Offshore staff
SINGAPORE – Shell is one step closer to achieving first oil at its Stones development from the world’s deepest floating production facility. The Turritella FPSO recently set sail from Singapore, where it was built at the Keppel yard, and is on its way to its new home in the deepwater Gulf of Mexico.
Once it reaches the Gulf of Mexico, this facility will connect to subsea infrastructure located in the Lower Tertiary play, beneath 9,500 ft (2,896 m) of water, which Shell says breaks the existing water depth record for an oil and gas production facility.
Stones is located about 200 mi (320 km) southwest of New Orleans in the Walker Ridge area.
“The strength of Shell in deepwater is rooted in our ability to combine innovation with our strong track record for delivery,” said Wael Sawan, executive vice president of Deep Water, Shell Upstream Americas. “Achieving first oil at Stones – in this new Gulf of Mexico frontier – involves taking a measured and strategic approach, growing as we learn more about the reservoir.”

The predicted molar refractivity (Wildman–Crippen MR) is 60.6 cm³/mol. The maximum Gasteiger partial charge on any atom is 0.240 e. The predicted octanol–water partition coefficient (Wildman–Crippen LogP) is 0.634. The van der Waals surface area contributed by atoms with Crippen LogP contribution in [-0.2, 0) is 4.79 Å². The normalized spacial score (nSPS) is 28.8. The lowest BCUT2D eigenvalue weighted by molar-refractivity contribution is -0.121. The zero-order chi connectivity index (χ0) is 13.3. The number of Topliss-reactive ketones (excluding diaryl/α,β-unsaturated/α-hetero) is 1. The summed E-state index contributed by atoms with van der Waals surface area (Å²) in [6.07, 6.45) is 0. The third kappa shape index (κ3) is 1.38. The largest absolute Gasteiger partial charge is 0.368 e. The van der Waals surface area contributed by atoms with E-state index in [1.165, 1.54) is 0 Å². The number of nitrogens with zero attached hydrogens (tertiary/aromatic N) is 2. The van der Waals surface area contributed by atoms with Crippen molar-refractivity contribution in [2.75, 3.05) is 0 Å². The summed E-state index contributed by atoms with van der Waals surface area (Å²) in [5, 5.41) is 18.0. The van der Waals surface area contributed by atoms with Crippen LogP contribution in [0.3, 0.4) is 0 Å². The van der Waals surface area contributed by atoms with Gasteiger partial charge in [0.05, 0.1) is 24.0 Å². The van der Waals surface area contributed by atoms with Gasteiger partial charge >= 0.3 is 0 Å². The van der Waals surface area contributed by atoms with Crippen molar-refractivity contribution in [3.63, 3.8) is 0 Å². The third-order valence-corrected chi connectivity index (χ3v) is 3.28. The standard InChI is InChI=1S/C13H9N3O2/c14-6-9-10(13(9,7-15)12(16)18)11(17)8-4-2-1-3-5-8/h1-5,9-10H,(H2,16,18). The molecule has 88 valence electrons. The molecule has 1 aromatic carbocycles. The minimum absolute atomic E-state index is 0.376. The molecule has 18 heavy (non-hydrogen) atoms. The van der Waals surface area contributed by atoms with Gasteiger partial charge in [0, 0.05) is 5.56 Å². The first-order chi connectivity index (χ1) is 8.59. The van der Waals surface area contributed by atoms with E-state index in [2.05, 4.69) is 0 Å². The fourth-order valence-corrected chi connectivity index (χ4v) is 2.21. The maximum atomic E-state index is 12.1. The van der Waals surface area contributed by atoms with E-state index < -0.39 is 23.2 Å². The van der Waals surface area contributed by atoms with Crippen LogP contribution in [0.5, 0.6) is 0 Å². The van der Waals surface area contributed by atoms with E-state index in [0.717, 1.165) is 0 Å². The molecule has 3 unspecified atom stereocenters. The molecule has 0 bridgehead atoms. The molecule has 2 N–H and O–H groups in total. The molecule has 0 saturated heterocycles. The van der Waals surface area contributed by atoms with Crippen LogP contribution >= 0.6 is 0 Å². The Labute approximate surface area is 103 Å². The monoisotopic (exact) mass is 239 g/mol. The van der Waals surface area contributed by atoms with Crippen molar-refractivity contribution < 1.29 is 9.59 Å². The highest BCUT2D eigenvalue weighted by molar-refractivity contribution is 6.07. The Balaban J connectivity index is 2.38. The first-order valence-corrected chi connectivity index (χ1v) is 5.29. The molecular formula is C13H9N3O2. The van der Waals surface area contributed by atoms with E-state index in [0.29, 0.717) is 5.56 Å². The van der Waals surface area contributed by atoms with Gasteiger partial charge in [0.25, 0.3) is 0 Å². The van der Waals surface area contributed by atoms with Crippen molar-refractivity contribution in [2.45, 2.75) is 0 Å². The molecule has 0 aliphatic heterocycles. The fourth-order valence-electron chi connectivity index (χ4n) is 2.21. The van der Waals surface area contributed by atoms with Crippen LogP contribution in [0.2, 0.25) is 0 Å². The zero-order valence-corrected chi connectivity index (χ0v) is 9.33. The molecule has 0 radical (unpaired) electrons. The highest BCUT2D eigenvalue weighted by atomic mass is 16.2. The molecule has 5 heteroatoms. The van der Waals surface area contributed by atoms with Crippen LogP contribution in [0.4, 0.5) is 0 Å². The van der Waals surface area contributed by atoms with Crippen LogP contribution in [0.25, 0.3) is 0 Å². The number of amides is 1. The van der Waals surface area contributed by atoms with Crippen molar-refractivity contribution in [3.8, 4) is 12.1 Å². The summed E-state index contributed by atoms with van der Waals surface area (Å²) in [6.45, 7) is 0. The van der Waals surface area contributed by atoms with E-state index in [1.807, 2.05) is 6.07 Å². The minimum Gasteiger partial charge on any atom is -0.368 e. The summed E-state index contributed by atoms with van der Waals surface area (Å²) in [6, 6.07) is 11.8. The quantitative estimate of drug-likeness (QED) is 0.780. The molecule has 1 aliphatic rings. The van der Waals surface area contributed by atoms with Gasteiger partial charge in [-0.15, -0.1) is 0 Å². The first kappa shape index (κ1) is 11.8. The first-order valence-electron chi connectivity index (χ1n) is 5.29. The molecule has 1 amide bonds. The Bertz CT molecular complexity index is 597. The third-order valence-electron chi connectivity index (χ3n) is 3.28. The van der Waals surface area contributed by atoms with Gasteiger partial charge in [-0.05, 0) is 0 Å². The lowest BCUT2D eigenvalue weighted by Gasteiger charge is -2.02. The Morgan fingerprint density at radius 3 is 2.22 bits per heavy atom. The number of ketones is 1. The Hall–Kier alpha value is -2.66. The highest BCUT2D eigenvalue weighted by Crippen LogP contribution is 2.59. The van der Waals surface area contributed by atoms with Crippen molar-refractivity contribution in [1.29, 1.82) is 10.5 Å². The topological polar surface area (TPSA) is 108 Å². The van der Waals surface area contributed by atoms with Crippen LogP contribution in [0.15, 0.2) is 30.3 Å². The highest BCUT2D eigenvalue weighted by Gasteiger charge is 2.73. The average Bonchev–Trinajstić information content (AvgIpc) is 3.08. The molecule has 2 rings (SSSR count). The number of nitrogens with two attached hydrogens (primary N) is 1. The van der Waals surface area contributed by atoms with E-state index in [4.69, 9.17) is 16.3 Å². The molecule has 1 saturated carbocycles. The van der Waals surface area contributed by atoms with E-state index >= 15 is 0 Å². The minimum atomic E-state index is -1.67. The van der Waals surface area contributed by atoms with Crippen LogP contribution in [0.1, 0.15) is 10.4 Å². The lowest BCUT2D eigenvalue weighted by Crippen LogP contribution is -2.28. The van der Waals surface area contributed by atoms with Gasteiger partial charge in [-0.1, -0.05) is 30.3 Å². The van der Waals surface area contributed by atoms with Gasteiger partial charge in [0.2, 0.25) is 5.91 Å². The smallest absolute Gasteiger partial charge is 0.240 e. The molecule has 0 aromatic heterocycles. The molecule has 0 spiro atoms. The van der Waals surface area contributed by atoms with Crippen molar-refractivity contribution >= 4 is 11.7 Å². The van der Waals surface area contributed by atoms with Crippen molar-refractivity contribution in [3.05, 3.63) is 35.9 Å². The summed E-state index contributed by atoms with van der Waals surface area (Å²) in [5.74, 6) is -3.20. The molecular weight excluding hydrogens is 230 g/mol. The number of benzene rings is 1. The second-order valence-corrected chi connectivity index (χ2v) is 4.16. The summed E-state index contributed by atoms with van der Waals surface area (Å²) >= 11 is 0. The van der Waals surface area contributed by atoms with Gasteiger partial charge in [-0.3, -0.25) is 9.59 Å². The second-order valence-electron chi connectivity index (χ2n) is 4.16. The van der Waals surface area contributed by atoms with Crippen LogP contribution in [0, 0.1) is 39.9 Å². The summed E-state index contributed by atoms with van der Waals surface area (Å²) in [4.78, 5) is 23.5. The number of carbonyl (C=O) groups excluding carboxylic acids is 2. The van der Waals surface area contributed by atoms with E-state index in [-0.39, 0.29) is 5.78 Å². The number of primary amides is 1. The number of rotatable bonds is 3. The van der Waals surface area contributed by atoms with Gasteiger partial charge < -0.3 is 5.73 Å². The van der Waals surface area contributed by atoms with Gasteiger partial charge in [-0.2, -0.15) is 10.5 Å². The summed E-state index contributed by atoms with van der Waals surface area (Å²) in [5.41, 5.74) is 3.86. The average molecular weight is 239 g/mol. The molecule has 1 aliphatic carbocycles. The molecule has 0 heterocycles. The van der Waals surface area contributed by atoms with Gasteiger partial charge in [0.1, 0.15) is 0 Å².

The project has nearly 16 million hours of work safely completed during construction. Shell said a “safety first” mindset and a desire to “build something special with no harm to people” is what led to the safety success during the construction of the Turritella.
Shell selected this vessel design to optimize field development and produce this ultra-deepwater discovery in a safe and responsible manner. Using this floating vessel allows Shell to address the relative lack of infrastructure, seabed complexity, and unique reservoir properties. Aside from being the world’s deepest facility, it also features an industry-first application of combining a disconnectable buoy with steel lazy wave risers – steel pipe with in-line buoyancy that absorbs the vessel’s motion and boosts riser performance at extreme depths.
It will have a processing facility capacity of 60,000 b/d of oil and 15 MMcf/d of gas treatment and export. SBM said that the Suezmax hull will be able to store 800,000 bbl of oil.